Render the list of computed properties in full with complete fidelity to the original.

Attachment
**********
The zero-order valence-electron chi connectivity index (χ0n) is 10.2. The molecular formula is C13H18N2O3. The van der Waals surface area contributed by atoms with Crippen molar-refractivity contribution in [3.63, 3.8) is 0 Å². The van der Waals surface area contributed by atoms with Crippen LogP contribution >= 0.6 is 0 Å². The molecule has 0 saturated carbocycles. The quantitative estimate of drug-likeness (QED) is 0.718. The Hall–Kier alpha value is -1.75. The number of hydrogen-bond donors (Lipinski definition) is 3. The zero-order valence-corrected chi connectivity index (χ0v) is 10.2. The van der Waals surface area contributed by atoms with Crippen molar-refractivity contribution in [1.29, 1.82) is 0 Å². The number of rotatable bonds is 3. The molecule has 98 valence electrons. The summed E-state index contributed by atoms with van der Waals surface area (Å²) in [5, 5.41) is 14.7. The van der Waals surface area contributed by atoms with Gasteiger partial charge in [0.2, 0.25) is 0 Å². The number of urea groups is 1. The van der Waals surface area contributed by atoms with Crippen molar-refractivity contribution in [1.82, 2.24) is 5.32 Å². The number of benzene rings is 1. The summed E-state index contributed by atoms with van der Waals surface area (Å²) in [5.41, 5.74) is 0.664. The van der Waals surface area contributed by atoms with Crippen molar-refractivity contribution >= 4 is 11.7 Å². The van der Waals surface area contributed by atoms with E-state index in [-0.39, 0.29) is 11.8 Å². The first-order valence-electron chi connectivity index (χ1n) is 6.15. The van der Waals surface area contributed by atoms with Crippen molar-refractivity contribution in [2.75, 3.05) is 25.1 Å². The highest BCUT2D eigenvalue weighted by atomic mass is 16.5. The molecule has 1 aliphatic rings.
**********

The zero-order valence-electron chi connectivity index (χ0n) is 10.2. The molecular formula is C13H18N2O3. The van der Waals surface area contributed by atoms with Crippen molar-refractivity contribution in [3.63, 3.8) is 0 Å². The van der Waals surface area contributed by atoms with Crippen LogP contribution >= 0.6 is 0 Å². The molecule has 0 saturated carbocycles. The quantitative estimate of drug-likeness (QED) is 0.718. The Hall–Kier alpha value is -1.75. The number of hydrogen-bond donors (Lipinski definition) is 3. The zero-order valence-corrected chi connectivity index (χ0v) is 10.2. The van der Waals surface area contributed by atoms with Crippen molar-refractivity contribution in [1.29, 1.82) is 0 Å². The number of rotatable bonds is 3. The molecule has 98 valence electrons. The summed E-state index contributed by atoms with van der Waals surface area (Å²) in [5, 5.41) is 14.7. The van der Waals surface area contributed by atoms with Gasteiger partial charge in [0.2, 0.25) is 0 Å². The number of urea groups is 1. The van der Waals surface area contributed by atoms with Crippen molar-refractivity contribution in [1.82, 2.24) is 5.32 Å². The number of benzene rings is 1. The summed E-state index contributed by atoms with van der Waals surface area (Å²) in [5.41, 5.74) is 0.664. The van der Waals surface area contributed by atoms with Crippen molar-refractivity contribution >= 4 is 11.7 Å². The van der Waals surface area contributed by atoms with E-state index in [-0.39, 0.29) is 11.8 Å². The first-order valence-electron chi connectivity index (χ1n) is 6.15. The van der Waals surface area contributed by atoms with Crippen molar-refractivity contribution in [2.75, 3.05) is 25.1 Å². The highest BCUT2D eigenvalue weighted by atomic mass is 16.5. The molecule has 1 aliphatic rings.